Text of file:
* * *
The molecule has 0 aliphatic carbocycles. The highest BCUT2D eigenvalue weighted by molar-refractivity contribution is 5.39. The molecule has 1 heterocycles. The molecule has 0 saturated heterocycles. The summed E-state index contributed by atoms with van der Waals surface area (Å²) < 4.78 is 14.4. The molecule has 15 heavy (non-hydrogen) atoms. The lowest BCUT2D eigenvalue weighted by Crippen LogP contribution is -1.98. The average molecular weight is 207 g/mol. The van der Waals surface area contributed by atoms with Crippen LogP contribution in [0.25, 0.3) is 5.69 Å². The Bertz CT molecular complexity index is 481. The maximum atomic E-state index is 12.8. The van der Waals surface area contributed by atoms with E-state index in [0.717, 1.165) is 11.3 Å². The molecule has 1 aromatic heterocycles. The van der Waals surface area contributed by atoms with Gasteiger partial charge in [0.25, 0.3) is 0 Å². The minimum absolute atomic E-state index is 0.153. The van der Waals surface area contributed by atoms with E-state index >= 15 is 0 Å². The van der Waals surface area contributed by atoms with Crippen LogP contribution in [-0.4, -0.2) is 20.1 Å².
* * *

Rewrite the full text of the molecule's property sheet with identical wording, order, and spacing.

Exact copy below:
The molecule has 0 aliphatic carbocycles. The highest BCUT2D eigenvalue weighted by molar-refractivity contribution is 5.39. The molecule has 1 heterocycles. The molecule has 0 saturated heterocycles. The summed E-state index contributed by atoms with van der Waals surface area (Å²) < 4.78 is 14.4. The molecule has 15 heavy (non-hydrogen) atoms. The lowest BCUT2D eigenvalue weighted by Crippen LogP contribution is -1.98. The average molecular weight is 207 g/mol. The van der Waals surface area contributed by atoms with Crippen LogP contribution in [0.25, 0.3) is 5.69 Å². The Bertz CT molecular complexity index is 481. The maximum atomic E-state index is 12.8. The van der Waals surface area contributed by atoms with E-state index in [0.717, 1.165) is 11.3 Å². The molecule has 1 aromatic heterocycles. The van der Waals surface area contributed by atoms with Gasteiger partial charge in [0.25, 0.3) is 0 Å². The minimum absolute atomic E-state index is 0.153. The van der Waals surface area contributed by atoms with E-state index >= 15 is 0 Å². The van der Waals surface area contributed by atoms with Crippen LogP contribution in [-0.4, -0.2) is 20.1 Å².